Queensland energy minister describes lampooned new solar rules as “visionary”

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Queensland energy minister says controversial new solar rules will result in a more highly skilled workforce, and won’t get in way of state’s renewable energy target.

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Queensland energy minister Dr Anthony Lynham has described the controversial and much lampooned new restrictions on solar installations as “visionary”, and predicted they will result in more TAFE courses, more qualified electricians and a more highly skilled work force over the longer term.

The new rules, which came into effect on Monday and mean only licensed electricians can mount and fix solar modules on projects larger than 100kW, have been described as a farce by many in the industry, which warns of rising costs, project delays and choked investment.

Even the Master Electricians Australia have been scathing of the new rules, and want them scrapped.

But Lynham says he supports the new rules introduced by industrial relations minister Grace Grace, because they will result in a more highly skilled workforce.

“I see a booming renewable energy industry in this state. I see an unprecedented demand for electricians, associated apprenticeships and other people with the skills required,” he told the Clean Energy Council’s large-scale solar forum in Brisbane on Thursday.

“Unless we make a move now to … create that workforce, we will be lost. We have to be visionary. This regulation allow us to be visionary.”

Queensland has a 50 per cent renewable energy target, which Lynham insists will still be met, and has attracted more investment in large-scale solar (around 3,500MW) than any other state.

Many in the forum were astonished by Lynham’s “visionary” claim, and hope that the state government will eventually find a workable compromise to a new restriction that they suspect is the work of the Electrical Trades Union. Safety concerns used to justify the move have not been properly explained.

The industry warns that investment will dry up, and large rooftop solar installations may now be halted, large scale ground mounted projects will be delayed and costs will rise because of the difficulty finding enough qualified electricians who are interested in doing manual labour.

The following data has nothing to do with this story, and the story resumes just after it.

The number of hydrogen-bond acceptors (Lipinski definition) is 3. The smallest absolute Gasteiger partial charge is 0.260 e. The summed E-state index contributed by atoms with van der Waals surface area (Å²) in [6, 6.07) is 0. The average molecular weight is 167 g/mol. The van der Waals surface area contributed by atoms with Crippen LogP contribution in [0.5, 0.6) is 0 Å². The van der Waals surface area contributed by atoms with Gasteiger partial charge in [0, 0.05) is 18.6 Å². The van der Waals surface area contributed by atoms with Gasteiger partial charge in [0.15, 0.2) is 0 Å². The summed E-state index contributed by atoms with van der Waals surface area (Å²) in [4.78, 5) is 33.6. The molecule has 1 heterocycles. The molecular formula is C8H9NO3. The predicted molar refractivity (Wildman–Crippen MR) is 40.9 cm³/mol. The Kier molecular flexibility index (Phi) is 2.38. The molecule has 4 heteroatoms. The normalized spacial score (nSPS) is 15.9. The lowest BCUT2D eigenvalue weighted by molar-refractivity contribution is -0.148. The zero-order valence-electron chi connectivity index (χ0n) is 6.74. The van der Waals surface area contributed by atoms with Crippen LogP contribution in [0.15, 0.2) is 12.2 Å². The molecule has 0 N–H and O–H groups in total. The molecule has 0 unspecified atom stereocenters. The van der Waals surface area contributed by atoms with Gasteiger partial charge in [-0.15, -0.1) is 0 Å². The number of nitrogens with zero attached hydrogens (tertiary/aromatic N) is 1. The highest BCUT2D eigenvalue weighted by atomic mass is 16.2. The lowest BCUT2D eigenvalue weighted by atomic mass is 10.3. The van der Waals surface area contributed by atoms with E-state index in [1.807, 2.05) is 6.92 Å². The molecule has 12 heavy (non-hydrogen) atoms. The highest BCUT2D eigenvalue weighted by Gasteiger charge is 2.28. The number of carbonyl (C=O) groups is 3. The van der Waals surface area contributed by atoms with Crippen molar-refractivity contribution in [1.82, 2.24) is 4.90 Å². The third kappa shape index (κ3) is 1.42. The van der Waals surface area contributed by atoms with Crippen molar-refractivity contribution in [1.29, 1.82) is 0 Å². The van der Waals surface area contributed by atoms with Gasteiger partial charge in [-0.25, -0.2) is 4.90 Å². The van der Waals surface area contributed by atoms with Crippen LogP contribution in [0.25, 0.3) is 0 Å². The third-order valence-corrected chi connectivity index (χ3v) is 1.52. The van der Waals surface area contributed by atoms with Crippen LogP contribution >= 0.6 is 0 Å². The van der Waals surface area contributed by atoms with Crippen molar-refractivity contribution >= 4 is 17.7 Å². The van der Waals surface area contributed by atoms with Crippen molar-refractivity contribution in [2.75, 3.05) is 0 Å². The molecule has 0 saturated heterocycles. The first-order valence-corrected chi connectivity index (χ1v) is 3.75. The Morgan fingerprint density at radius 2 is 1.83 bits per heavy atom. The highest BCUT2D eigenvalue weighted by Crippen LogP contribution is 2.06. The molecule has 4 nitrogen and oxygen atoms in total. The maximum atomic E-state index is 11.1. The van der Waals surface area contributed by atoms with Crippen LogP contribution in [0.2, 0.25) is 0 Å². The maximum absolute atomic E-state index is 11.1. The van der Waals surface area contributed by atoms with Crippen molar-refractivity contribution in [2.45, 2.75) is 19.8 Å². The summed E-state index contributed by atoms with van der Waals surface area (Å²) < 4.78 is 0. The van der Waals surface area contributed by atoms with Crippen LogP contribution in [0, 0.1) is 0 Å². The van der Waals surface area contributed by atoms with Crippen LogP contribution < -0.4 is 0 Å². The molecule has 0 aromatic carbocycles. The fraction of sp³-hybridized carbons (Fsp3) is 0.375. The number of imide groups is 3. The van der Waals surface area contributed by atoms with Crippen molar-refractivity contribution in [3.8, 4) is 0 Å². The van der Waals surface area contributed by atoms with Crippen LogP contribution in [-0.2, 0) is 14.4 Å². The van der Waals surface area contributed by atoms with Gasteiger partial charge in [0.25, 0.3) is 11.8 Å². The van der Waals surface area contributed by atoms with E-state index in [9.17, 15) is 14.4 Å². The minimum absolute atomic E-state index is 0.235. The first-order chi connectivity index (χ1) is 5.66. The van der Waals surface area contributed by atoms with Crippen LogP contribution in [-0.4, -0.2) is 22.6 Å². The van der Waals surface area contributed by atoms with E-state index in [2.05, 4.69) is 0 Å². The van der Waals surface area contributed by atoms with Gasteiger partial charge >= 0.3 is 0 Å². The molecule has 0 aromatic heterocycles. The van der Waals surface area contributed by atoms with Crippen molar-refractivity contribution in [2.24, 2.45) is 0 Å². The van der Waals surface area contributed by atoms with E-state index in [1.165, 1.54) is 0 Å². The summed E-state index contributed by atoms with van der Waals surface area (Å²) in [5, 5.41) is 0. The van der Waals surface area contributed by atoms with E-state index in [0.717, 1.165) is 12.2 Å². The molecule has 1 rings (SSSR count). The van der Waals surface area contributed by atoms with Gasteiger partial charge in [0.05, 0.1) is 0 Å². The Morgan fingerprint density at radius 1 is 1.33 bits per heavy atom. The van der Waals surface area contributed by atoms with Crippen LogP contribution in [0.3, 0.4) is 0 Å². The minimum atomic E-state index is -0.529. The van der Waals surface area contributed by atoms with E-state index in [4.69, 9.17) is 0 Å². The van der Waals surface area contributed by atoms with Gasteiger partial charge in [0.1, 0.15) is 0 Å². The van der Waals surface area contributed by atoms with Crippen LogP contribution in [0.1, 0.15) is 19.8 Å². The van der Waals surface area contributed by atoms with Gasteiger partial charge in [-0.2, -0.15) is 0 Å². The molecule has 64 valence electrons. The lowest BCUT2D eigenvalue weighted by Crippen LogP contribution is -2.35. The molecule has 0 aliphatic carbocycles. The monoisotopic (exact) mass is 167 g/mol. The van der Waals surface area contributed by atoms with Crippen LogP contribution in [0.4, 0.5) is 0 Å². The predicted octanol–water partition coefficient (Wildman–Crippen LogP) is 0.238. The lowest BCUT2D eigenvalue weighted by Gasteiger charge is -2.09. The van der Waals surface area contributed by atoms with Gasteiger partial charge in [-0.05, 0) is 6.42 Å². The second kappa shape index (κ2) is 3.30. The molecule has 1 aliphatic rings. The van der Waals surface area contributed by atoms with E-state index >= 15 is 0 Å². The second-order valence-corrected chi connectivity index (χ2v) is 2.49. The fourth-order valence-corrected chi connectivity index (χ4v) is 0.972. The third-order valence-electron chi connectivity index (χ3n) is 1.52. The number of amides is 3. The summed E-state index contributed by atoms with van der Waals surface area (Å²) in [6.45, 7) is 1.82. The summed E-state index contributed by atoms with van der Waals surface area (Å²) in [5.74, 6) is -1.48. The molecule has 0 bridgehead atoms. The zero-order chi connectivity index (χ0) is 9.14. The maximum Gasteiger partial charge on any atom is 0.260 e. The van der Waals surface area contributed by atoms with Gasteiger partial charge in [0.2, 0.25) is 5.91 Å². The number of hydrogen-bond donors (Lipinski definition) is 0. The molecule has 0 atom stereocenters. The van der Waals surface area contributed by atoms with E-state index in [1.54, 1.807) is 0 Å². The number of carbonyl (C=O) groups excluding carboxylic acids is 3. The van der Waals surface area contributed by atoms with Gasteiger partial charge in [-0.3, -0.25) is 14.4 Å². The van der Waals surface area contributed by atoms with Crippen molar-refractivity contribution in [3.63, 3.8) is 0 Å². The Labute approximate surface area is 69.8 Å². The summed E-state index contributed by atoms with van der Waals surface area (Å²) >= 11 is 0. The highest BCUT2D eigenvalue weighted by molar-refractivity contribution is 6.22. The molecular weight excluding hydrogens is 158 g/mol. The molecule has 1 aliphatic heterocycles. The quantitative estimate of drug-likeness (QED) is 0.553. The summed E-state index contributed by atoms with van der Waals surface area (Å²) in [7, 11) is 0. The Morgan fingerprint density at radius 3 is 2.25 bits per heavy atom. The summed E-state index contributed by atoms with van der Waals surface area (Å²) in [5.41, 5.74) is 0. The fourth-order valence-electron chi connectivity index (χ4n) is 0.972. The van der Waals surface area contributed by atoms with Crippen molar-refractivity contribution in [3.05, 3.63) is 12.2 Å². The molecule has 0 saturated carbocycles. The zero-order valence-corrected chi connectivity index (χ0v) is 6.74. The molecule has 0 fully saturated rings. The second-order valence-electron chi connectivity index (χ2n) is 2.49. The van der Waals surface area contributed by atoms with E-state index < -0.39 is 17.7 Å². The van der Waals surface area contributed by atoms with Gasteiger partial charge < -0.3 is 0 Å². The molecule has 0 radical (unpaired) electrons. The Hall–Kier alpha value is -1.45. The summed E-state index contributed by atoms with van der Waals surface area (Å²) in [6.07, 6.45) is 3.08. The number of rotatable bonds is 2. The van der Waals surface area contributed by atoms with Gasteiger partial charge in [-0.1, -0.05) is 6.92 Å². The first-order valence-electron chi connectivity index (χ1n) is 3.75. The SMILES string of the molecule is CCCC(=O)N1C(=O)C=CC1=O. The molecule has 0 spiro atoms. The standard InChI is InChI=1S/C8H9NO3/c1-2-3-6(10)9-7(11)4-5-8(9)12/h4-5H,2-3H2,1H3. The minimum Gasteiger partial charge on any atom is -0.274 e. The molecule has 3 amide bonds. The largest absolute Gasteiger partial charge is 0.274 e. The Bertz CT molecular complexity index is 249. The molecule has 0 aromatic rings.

Catriona McLeod, investment director at Esco Pacific, a leading developer, warned of rising costs, delays and sovereign risk.

In a panel session following Lynham’s speech denying that the move could add significantly to costs, and timelines, Mcleod said: “The bigger issue is that investors might be looking at what is happening … and decide that state policy is unpredictable and shift their funds elsewhere.”

Lynham, meanwhile, blamed the federal government for the delays in the state government’s own renewable energy auction plans. The government announced plans for what is known as Renew400, combining large-scale renewables with some storage in 2017, and called for expressions of interest that year, but nothing has been heard of it since.

Lynham blamed the lack of clear policy at federal level, “shifting goalposts”, and some “crazy” COAG (Council of Australian Government) meetings. “It’s a tough gig,” Lynham said. “If we don’t get some consistent energy policy, I don’t know where we are going to land this.”

The lack of progress on the RE400 has frustrated many in the solar industry, and the lack of federal policy has not raised barriers to tenders held by other states – including Victoria, NSW and South Australia – or many utilities and corporate off-takers.

One option may be that the RE400 will form part of the newly formed CleanCo, which is taking over assets such as the Wivenhoe pumped storage facility and Swanbank gas generator, and will have a mandate to expand into renewables.

Lynham insisted that the solar industry had a strong future in the state – particularly if the “dinosaurs” in Canberra were removed in this Saturday’s election.

“The outlook for the sector is just so strong. You will provide us with cheaper energy, you will provide us with the solution for climate change.”

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